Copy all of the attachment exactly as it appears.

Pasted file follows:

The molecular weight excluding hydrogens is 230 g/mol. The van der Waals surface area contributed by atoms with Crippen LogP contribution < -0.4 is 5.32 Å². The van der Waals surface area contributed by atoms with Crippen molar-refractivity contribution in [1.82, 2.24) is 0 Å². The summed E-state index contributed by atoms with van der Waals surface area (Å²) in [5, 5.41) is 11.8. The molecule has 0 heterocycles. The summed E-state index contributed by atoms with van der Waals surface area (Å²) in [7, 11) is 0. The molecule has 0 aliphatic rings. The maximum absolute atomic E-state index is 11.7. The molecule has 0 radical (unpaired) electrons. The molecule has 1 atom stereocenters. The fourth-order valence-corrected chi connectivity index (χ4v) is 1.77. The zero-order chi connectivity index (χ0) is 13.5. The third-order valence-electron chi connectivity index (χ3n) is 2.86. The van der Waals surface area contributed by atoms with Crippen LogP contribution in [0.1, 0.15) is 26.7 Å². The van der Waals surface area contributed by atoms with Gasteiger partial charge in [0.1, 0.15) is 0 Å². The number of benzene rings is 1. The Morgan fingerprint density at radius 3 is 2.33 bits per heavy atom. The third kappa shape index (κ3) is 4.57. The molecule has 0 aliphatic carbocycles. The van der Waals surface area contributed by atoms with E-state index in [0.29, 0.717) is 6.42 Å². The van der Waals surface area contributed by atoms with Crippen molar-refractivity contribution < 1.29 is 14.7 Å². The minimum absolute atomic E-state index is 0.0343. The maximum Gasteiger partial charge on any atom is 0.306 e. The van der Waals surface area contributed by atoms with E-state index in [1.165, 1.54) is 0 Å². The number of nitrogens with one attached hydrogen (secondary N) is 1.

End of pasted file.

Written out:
The molecular weight excluding hydrogens is 230 g/mol. The van der Waals surface area contributed by atoms with Crippen LogP contribution < -0.4 is 5.32 Å². The van der Waals surface area contributed by atoms with Crippen molar-refractivity contribution in [1.82, 2.24) is 0 Å². The summed E-state index contributed by atoms with van der Waals surface area (Å²) in [5, 5.41) is 11.8. The molecule has 0 heterocycles. The summed E-state index contributed by atoms with van der Waals surface area (Å²) in [7, 11) is 0. The molecule has 0 aliphatic rings. The maximum absolute atomic E-state index is 11.7. The molecule has 0 radical (unpaired) electrons. The molecule has 1 atom stereocenters. The fourth-order valence-corrected chi connectivity index (χ4v) is 1.77. The zero-order chi connectivity index (χ0) is 13.5. The third-order valence-electron chi connectivity index (χ3n) is 2.86. The van der Waals surface area contributed by atoms with Crippen LogP contribution in [0.1, 0.15) is 26.7 Å². The van der Waals surface area contributed by atoms with Gasteiger partial charge in [0.1, 0.15) is 0 Å². The number of benzene rings is 1. The Morgan fingerprint density at radius 3 is 2.33 bits per heavy atom. The third kappa shape index (κ3) is 4.57. The molecule has 0 aliphatic carbocycles. The van der Waals surface area contributed by atoms with E-state index in [0.29, 0.717) is 6.42 Å². The van der Waals surface area contributed by atoms with Crippen molar-refractivity contribution < 1.29 is 14.7 Å². The minimum absolute atomic E-state index is 0.0343. The maximum Gasteiger partial charge on any atom is 0.306 e. The van der Waals surface area contributed by atoms with E-state index in [1.165, 1.54) is 0 Å². The number of nitrogens with one attached hydrogen (secondary N) is 1.